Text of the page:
» Inteligência artificial, Watson e o último xeque-mate Webinsider. 03 de março de 2011, 11:14 O encontro da genética com os bits, a fusão essencial.
Por Ricardo Murer A Inteligência Artificial (IA) é uma área de pesquisa ao mesmo tempo fascinante e misteriosa, contaminada pela ficção científica a tal ponto que para muitos é impossível saber o que representa a verdade e o que é fruto da imaginação de escritores e diretores de Hollywood. O tema reencontrou a mídia recentemente, quando o computador “Watson” da IBM, uma máquina de “perguntas e respostas profundas” (DeepQA ), participou do programa de TV norte-americano Jeopardy! Vencendo seus dois concorrentes humanos. Watson é na verdade um conjunto de 90 servidores, 16 Terabytes de memória e capacidade de processamento de 180.000 Gigabytes por segundo!
Felizmente ainda não. Se no início das pesquisas em IA os cientistas desejavam reproduzir as leis do pensamento e construir uma máquina espelho do ser-humano, hoje a abordagem é diferente. Conheça os planos de hospedagem da HostLayer . Transderivational search. Transderivational search (often abbreviated to TDS) is a psychological and cybernetics term, meaning when a search is being conducted for a fuzzy match across a broad field.
In computing the equivalent function can be performed using content-addressable memory. A psychological example of TDS is in Ericksonian hypnotherapy, where vague suggestions are used that the patient must process intensely in order to find their own meanings, thus ensuring that the practitioner does not intrude his own beliefs into the subject's inner world.  TDS in human communication and processing Because TDS is a compelling, automatic and unconscious state of internal focus and processing (i.e. a type of everyday trance state), and often a state of internal lack of certainty, or openness to finding an answer (since something is being checked out at that moment), it can be utilized or interrupted, in order to create, or deepen, trance. Autoassociative memory. Autoassociative memory, also known as auto-association memory or an autoassociation network, is often misunderstood to be only a form of backpropagation or other neural networks.
It is actually a more generic term that refers to all memories that enable one to retrieve a piece of data from only a tiny sample of itself. Traditional memory stores data at a unique address and can recall the data upon presentation of the complete unique address. Autoassociative memories are capable of retrieving a piece of data upon presentation of only partial information from that piece of data. Heteroassociative memories, on the other hand, can recall an associated piece of datum from one category upon presentation of data from another category. Hopfield net. A Hopfield network is a form of recurrent artificial neural network invented by John Hopfield in 1982.
Hopfield nets serve as content-addressable memory systems with binary threshold nodes. They are guaranteed to converge to a local minimum, but convergence to a false pattern (wrong local minimum) rather than the stored pattern (expected local minimum) can occur. Bidirectional associative memory. Topology A BAM contains two layers of neurons, which we shall denote X and Y.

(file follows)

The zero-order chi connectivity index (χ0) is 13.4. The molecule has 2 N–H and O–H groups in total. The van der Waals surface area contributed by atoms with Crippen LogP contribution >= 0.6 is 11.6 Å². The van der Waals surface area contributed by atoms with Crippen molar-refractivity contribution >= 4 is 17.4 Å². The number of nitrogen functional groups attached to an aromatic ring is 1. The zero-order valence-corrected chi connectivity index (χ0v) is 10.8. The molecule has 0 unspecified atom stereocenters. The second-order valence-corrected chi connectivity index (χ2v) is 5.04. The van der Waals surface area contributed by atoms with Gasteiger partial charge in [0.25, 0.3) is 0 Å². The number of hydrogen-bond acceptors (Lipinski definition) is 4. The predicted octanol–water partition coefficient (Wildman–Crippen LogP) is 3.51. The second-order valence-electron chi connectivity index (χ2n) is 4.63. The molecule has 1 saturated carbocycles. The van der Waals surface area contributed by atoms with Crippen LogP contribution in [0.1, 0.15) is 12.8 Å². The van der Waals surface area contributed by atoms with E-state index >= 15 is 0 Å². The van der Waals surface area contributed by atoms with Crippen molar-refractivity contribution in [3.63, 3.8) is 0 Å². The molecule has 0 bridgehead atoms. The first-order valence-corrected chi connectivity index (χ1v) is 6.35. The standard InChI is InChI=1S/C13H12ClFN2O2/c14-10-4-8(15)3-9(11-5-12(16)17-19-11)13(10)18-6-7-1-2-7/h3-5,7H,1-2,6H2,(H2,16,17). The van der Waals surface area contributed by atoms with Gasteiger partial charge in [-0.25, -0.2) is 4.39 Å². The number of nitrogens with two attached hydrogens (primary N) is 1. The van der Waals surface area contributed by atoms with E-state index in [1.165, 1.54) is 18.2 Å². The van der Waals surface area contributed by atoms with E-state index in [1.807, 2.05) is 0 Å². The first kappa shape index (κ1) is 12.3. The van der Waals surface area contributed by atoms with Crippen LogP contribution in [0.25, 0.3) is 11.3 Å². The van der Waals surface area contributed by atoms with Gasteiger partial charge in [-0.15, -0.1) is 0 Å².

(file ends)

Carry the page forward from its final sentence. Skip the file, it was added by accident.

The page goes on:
Layers X and Y are fully connected to each other. Once the weights have been established, input into layer X presents the pattern in layer Y, and vice versa. Procedure Learning Imagine we wish to store two associations, A1:B1 and A2:B2. These are then transformed into the bipolar forms: From there, we calculate where denotes the transpose. Spacing effect. Researchers have offered several possible explanations of the spacing effect, and much research has been conducted that supports its impact on recall.
In spite of these findings, the robustness of this phenomenon and its resistance to experimental manipulation have made empirical testing of its parameters difficult. Causes for spacing effect Decades of research on memory and recall have produced many different theories and findings on the spacing effect. In a study conducted by Cepeda et al. (2006) participants who used spaced practice on memory tasks outperformed those using massed practice in 259 out of 271 cases.
As different studies support different aspects of this effect, some now believe that an appropriate account should be multifactorial, and at present, different mechanisms are invoked to account for the spacing effect in free recall and in explicit cued-memory tasks. Not much attention has been given to the study of the spacing effect in long-term retention tests. Interference theory. Interference theory is theory regarding human memory.
Semantic reasoner. A semantic reasoner, reasoning engine, rules engine, or simply a reasoner, is a piece of software able to infer logical consequences from a set of asserted facts or axioms.
The notion of a semantic reasoner generalizes that of an inference engine, by providing a richer set of mechanisms to work with. The inference rules are commonly specified by means of an ontology language, and often a description language. Many reasoners use first-order predicate logic to perform reasoning; inference commonly proceeds by forward chaining and backward chaining. There are also examples of probabilistic reasoners, including Pei Wang's non-axiomatic reasoning system, and Novamente's probabilistic logic network. Intelligent agent. Simple reflex agent Intelligent agents are often described schematically as an abstract functional system similar to a computer program.
For this reason, intelligent agents are sometimes called abstract intelligent agents (AIA) to distinguish them from their real world implementations as computer systems, biological systems, or organizations. Some definitions of intelligent agents emphasize their autonomy, and so prefer the term autonomous intelligent agents.